Centurion Faith

In the time when Christ walked the earth the Roman army occupied Israel. Centurions were Roman officers ... each a captain in charge of 100 Roman soldiers. One day Jesus came upon one such man. The encounter is recorded by Matthew:
And when He had entered Capernaum, a centurion came to Him, entreating Him, and saying, "Lord, my servant is lying paralyzed at home, suffering great pain." And He said to him, "I will come and heal him." But the centurion answered and said, "Lord, I am not worthy for You to come under my roof, but just say the word, and my servant will be healed. "For I, too, am a man under authority, with soldiers under me; and I say to this one, 'Go!' and he goes, and to another, 'Come!' and he comes, and to my slave, 'Do this!' and he does it." Now when Jesus heard this, He marveled, and said to those who were following, "Truly I say to you, I have not found such great faith with anyone in Israel. "And I say to you, that many shall come from east and west, and recline at the table with Abraham, and Isaac, and Jacob, in the kingdom of heaven; but the sons of the kingdom shall be cast out into the outer darkness; in that place there shall be weeping and gnashing of teeth." And Jesus said to the centurion, "Go your way; let it be done to you as you have believed." And the servant was healed that very hour. (Matthew 8:5-13)
In the book of Acts we read about another centurion that Peter encountered:
“Now there was a certain man at Caesarea named Cornelius, a centurion of what was called the Italian cohort, a devout man, and one who feared God with all his household, and gave many alms to the Jewish people, and prayed to God continually. (Acts 10:1-2)
We don't know much about Cornelius outside of what is written in Acts. Mathew Henry comments about him with this:
Pure and undefiled religion is sometimes found where we least expect it. Wherever the fear of God rules in the heart, it will appear both in works of charity and of piety, neither will excuse from the other.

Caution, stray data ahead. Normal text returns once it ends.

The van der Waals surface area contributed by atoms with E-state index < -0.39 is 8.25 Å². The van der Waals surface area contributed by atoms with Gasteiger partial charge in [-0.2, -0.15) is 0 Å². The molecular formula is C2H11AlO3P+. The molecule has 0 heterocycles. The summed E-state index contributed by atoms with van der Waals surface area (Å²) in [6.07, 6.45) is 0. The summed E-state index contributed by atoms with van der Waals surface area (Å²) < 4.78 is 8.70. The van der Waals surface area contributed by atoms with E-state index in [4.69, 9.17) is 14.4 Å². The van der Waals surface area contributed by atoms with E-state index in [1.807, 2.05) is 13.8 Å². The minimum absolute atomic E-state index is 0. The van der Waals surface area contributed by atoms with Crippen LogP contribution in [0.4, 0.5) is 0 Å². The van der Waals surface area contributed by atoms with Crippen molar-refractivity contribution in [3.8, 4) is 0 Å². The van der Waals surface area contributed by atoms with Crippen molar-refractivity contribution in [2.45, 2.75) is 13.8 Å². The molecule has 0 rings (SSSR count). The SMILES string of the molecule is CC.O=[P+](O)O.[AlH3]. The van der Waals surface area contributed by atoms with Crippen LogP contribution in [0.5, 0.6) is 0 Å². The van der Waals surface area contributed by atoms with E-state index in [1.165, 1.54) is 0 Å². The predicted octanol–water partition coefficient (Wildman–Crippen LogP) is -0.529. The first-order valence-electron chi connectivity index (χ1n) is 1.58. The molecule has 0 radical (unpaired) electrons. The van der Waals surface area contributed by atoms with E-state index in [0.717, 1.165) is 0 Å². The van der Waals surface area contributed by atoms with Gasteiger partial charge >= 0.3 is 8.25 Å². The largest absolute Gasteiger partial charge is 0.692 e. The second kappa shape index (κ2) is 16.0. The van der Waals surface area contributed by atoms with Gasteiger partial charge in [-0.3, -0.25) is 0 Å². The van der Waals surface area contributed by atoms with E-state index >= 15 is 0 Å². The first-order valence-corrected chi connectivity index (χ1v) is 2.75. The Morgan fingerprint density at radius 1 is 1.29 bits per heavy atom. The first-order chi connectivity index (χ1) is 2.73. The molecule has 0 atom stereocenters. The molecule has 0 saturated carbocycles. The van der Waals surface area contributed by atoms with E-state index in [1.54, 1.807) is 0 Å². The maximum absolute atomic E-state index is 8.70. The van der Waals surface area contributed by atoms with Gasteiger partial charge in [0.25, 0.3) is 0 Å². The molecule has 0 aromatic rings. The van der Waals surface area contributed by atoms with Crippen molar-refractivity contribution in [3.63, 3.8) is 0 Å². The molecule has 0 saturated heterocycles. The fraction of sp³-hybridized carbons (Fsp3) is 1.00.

I think that the key to understanding the faith of these men involves their fear of God. These men did not seem to be people who merely adhered to religious rules. This fear they had for God seemed to result in genuine care for others and moved them to pray. I think that the fear of the Lord is the key to a healthy faith.

The fear of God is an interesting animal ... it seems to show up when you least expect it. In 2001 I lost my job at a large corporation ... it was a difficult loss for me and I was very angry. As the days progressed towards my termination date I was frustrated at my inability to relocate within the company and became consumed with thoughts of payback. I conjured up e-mail after e-mail of what I would say to the appropriate men that had maligned me and caused me to lose my job. I wanted to tell others of how unfairly I was treated. I felt betrayed and wanted to vent my pain. It was during this time that the Lord began to speak to me about revenge ... the Holy Spirit began to make me aware of what I was beginning to do. One day, as I sat at my computer composing an e-mail message to an executive in my organization, I heard the Holy Spirit whisper to me ... You can go there if you wish ... but if you do I will not go with you. I’m not sure that I can adequately put into words the sense that came over me. I can only describe it as the fear of God. I immediately deleted the message.